Andréa Key Connell: Hold On
Hollow Building Large Forms Workshop with Andrea Keys Connell
Morean Center for Clay
“Hold on can be heard, felt, interpreted in a variety of ways. It can be a request on a phone line, or a plea to a loved one. It can be said to a child before you let go of their swing, a mental picture taken of a fleeting moment, or an internal statement to get to the other side of something.
“The work in this exhibition is a collection of sculptures made between the spring of 2020 and the spring of 2023. When reflecting on this work, the thread that I continue to feel between them is the statement, hold on, through a hug, a grip, a collision, a storm, an extension of a fleeting instance, hold on.
“My work has historically utilized the language of monuments and figurines as a vehicle to tell stories, question archetypes, and imbue new narratives on objects that have collective resonance. There are many things that I am attracted to in figurines. They are often placed on a pedestal that fills in the narrative’s place and space, and the figures typically offer a glimpse of a romanticized moment. Figurines are mass produced, sentimental, and often kitschy objects. But what the collector feels for these objects is deep and complex, and often can be traced to the acquisition of the figurine. Figurines come into one’s possession to celebrate a birth, a death, an anniversary, or any other numerous or commemorative moments. They become a stand-in for a story, stories often held private by the collector. While my sculptures could not easily fit into your china cabinet, I do very much think of them as figurines. Figurines that rather than serving as a stand-in for an experience, express a narrative that conveys the emotion of a time.”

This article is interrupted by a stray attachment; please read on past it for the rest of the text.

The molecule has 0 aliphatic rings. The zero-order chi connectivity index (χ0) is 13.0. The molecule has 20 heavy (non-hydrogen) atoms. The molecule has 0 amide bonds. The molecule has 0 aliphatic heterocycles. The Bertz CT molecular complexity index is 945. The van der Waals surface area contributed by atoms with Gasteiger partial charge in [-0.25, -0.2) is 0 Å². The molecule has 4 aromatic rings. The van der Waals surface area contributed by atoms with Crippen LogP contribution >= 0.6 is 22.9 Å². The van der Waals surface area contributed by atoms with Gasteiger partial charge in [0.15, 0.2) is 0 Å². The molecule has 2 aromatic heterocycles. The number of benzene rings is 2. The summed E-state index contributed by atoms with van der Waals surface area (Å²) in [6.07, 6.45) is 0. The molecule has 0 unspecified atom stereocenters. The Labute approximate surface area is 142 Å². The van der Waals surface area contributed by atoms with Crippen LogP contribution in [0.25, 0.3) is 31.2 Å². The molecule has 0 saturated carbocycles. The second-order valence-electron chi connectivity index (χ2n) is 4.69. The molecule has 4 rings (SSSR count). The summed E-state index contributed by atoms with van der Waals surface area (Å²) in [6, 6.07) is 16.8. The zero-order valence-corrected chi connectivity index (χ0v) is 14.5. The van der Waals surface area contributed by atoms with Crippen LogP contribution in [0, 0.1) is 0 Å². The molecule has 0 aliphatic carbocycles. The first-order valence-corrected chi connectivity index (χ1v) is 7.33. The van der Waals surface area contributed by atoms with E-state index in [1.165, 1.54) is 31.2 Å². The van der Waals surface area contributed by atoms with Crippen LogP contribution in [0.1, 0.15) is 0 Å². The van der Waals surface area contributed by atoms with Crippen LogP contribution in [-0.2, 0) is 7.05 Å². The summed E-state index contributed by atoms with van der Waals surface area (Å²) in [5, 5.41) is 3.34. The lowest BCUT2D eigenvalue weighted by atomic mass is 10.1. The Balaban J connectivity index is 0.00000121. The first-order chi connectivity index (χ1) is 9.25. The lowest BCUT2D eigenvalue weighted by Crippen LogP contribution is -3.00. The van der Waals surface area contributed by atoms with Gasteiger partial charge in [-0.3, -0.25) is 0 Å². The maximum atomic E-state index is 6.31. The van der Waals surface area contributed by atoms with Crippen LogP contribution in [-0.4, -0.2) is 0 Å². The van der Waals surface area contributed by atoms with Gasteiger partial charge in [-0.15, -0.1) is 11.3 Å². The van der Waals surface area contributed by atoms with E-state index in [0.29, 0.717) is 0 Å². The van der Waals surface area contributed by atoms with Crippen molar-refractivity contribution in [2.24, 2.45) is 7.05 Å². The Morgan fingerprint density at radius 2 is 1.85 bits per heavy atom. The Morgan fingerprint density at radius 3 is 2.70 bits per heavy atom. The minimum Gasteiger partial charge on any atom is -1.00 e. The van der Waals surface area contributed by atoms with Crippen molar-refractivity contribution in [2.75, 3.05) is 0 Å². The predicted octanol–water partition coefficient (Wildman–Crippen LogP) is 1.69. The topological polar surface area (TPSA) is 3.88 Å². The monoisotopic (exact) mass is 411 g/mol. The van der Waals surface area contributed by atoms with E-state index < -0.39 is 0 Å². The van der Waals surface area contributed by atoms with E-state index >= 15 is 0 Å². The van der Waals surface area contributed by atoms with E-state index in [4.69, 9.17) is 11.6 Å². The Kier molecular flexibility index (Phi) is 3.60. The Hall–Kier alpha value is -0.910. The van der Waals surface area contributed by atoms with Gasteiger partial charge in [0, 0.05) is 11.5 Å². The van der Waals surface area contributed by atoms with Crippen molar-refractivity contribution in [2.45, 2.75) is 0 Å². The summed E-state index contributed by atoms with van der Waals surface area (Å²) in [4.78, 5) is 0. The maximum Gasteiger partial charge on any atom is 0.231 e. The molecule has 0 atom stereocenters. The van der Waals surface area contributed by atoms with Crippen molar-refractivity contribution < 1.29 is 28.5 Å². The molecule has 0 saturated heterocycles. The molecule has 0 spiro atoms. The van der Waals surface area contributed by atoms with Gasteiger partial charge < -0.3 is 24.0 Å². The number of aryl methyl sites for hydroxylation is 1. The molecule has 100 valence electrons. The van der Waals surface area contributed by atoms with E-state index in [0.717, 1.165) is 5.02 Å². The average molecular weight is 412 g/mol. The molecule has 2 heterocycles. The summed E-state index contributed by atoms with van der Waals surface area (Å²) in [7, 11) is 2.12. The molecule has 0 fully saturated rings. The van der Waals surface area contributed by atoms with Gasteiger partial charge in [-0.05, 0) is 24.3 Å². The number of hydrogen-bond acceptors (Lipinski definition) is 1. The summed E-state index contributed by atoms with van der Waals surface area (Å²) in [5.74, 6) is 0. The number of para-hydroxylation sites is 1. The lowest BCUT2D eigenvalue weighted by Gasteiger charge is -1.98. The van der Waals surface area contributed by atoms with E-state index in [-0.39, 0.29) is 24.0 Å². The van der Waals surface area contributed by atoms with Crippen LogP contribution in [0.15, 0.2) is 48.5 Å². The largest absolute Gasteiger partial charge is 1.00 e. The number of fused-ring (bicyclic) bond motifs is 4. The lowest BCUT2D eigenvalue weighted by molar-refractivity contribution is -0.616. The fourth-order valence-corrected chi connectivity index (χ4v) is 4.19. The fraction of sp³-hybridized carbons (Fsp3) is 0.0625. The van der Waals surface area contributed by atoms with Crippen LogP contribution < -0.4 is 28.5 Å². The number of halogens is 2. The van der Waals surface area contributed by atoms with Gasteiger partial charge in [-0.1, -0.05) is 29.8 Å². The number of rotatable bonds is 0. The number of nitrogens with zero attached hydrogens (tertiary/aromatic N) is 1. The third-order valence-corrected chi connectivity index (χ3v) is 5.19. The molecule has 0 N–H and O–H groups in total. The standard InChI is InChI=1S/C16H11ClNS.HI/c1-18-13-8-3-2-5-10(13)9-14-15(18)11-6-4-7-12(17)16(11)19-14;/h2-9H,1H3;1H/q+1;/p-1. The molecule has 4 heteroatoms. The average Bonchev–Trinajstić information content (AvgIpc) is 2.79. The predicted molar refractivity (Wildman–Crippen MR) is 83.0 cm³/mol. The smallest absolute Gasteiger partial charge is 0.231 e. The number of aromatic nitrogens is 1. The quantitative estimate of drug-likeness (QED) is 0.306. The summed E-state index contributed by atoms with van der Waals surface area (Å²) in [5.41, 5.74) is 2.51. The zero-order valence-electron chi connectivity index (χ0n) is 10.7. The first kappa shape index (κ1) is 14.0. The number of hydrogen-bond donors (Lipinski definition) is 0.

Andréa Keys Connell (b. 1980, USA) is an Associate Professor of Ceramics in the Department of Fine Arts at Appalachian State University. She is a former Fountainhead Fellow and served as the head of the Clay Area in the Department of Craft/Material Studies at VCU from 2010-17.
Andréa’s work has been featured in a number of national and international publications and she has widely exhibited her work. Most recently Andrea was featured in Art Papers, Korean Monthly Ceramics, and Ceramic Monthly. Andréa is also a featured artist in the recent books Ceramics and the Human Figure and Lark Books 500 Figures in Clay.
She has had thirteen solo exhibitions in various galleries and museums since receiving her MFA in 2009, including The Florida Holocaust Museum, The Clay Studio, and The Kentucky Museum of Art and Craft. Andréa also works on large-scale public art commissions such as the See Also endowment commission with the Cleveland Public Library.
Along with exhibiting her work and teaching at Appalachian State, Andréa has taught workshops on figure sculpting at various craft schools across the country including Haystack, Arrowmont, the Appalachian School of Craft, and The Metropolitan Museum of Art, NYC.